Processing level

12 May 2014

13 June 2014

29 June 2014

15 July 2014

31 July 2014

1 Sept 2014

















































Based on studies of the scenes, scatter plots, and the coefficients of determination presented in Table 1, we selected the Landsat 8 OLI scene from 12 May 2014, (scene id LC81660672014132LGNlarge 00), for the further modelling of AGB and BGB. This image was cloud free for 86 of the 88 plots.

We selected the Landsat 8 OLI scene from 31 July 2014 (scene id LC81660672014212LGN00) for modeling of SOC. This image was cloud free for 87 of the 88 plots. We also decided to use the surface reflectance calibrated product (SRC) only, even though the differences between the two levels of radiometric calibration did not influence the final result to a large extent.

Final models

The final models for prediction of SOC, AGB and BGB, using only spectral information from Landsat 8 OLI SRC data, only ALS and the combination of both data sources are presented in Table 2.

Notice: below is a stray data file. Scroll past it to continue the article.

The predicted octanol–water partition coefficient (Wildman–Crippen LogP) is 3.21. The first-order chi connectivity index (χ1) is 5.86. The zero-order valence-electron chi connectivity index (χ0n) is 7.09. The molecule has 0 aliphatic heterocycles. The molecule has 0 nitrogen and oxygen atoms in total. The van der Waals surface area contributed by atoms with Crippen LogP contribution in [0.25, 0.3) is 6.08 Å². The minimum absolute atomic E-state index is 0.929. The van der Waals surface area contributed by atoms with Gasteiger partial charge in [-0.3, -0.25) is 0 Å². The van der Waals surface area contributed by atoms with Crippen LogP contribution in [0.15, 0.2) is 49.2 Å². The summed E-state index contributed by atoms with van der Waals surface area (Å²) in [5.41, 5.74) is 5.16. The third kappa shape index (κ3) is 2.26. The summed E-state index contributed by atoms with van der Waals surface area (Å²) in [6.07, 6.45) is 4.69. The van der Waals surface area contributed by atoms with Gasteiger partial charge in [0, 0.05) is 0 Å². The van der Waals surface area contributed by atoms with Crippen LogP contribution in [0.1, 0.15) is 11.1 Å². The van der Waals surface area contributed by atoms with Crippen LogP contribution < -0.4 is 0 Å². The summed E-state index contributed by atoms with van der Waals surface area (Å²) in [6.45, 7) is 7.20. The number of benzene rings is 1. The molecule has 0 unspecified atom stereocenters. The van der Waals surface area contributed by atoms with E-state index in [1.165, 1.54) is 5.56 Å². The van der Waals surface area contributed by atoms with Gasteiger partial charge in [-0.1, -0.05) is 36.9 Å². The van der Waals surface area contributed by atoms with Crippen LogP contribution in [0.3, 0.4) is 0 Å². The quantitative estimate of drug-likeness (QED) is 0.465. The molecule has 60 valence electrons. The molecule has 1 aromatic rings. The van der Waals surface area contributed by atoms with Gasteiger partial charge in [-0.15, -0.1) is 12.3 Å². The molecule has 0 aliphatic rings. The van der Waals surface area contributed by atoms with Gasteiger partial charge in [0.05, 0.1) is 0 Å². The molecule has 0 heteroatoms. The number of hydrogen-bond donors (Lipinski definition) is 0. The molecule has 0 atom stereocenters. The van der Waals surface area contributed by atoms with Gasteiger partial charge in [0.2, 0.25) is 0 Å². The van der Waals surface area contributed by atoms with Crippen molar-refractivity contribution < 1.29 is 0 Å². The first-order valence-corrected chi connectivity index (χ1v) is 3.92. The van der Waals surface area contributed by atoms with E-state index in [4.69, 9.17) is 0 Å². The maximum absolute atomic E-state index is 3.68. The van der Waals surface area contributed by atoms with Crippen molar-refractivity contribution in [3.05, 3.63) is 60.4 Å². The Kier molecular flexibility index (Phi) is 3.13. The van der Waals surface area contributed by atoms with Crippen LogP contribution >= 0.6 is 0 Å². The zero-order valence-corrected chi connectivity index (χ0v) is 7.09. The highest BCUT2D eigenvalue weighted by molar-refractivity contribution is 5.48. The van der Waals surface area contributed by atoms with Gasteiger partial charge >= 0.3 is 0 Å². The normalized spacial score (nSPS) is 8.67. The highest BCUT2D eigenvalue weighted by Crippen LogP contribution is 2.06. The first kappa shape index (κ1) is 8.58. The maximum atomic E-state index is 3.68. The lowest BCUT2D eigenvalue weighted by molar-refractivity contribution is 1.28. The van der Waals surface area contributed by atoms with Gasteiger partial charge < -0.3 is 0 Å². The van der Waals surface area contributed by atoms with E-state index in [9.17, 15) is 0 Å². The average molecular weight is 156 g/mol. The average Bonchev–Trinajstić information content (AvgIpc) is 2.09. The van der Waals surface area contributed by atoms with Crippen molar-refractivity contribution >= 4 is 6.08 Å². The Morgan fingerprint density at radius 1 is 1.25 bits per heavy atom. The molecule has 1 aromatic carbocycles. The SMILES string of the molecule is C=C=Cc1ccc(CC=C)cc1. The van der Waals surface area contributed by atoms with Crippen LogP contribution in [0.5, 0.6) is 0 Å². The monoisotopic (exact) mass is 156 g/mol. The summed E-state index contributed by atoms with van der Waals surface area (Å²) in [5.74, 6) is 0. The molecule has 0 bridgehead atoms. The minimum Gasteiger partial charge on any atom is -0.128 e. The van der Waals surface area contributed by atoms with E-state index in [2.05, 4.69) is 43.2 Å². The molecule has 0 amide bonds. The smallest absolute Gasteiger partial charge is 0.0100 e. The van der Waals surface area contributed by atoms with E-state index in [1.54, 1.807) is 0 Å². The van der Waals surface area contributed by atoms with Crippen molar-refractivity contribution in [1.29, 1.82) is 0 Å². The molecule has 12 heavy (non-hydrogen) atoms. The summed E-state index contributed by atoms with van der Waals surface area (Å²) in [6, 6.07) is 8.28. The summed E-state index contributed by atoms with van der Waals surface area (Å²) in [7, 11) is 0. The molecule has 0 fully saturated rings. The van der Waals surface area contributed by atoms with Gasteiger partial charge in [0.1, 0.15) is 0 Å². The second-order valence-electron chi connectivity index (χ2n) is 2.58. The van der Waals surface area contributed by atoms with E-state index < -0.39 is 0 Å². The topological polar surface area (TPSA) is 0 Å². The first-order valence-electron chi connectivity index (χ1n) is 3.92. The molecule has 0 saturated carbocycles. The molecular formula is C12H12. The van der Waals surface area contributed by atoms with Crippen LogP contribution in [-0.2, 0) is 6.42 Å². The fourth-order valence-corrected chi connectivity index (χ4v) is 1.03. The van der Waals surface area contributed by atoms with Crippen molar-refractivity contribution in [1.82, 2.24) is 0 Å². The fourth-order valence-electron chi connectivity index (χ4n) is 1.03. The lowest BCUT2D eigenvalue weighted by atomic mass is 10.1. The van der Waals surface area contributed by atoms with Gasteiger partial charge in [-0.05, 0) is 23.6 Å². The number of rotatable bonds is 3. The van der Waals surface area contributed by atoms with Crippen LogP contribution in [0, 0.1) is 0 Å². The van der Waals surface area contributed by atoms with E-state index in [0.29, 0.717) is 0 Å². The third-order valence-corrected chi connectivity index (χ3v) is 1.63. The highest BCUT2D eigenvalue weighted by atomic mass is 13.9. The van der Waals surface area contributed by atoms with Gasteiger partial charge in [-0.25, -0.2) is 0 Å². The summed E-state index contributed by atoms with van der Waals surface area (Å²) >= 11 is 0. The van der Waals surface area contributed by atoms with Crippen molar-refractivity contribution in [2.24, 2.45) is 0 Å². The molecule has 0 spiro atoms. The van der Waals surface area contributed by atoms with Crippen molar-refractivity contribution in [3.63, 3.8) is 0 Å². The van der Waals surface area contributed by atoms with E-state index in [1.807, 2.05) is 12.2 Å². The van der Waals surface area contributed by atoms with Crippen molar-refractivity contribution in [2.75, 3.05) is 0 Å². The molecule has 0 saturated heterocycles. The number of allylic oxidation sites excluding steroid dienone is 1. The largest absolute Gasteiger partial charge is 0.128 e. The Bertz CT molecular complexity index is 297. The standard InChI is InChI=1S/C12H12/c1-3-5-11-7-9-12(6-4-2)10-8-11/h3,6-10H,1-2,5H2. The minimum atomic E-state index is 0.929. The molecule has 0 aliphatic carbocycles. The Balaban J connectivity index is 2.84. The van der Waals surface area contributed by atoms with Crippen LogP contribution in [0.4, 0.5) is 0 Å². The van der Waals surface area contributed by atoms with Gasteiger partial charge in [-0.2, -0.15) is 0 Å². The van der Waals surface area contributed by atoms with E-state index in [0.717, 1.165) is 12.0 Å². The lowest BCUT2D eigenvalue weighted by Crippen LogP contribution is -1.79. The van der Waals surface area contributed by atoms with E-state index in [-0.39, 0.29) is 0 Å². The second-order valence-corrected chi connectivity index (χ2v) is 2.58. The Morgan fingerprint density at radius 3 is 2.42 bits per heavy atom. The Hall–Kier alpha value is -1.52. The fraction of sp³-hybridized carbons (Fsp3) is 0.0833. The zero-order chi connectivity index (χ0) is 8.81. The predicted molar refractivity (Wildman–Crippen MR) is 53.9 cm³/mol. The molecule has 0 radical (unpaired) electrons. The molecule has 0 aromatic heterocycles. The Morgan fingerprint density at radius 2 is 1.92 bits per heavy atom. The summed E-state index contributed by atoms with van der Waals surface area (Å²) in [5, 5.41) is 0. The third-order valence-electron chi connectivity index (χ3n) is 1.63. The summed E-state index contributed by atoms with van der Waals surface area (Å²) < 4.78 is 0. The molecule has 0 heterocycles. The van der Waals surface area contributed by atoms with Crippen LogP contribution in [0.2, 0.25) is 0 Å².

Table 2

Results from plot level regression analysis of soil carbon (SOC), above ground tree biomass (AGB) and below ground tree biomass (BGB) using Landsat 8 OLI, ALS and the combination of these data sources

Data source






Mg ha−1


OLI 140731

SOC = −113.8 + 0.0637 B7 + 22.93 B5/B4





SOC = 74.97 − 0.000500 XL1 + 0.425 XL2 + 0.02500 XL3




ALS + OLI 140731

SOC = −4.2 + 36.93 B7/B4 − 0.000429 XL1 + 0.00433 XL4




OLI 140512

AGB = 35.3 − 0.0661 B6 − 18.41 B5/B4 + 55.20 B6/B4





AGB = 5.92 − 5.05 P60 + 1.248 PFR50 + 0.576 PFR75




ALS + OLI 140512

AGB = 80.8 − 0.02178 B5 − 3.38 P60 + 1.499 PFR75




OLI 140512

BGB = 39.4 − 0.02009 B5 + 7.12 B6/B4





BGB = 1.99 − 1.960 MAD − 0.943 P70 + 0.6644 PFR500




ALS + OLI 140512

BGB = 19.43 − 0.00549 B5 − 0.03186 XLS1 + 0.6417 PFR500




The R2 adj statistic is for the model and RMSE values from ‘leave one out cross validation’ (LOOCV)

XL and XLS = combination of different variables. For full variable explanation see [37]

XL1 = “return 1 count above −1.00” + “total return count above −1.00”

XL2 = “percentage first returns above 1.50”/“P80”

XL3 = “P90” * “percentage first returns above 1.50” * “return 1 count above −1.00”/“total return count above −1.00”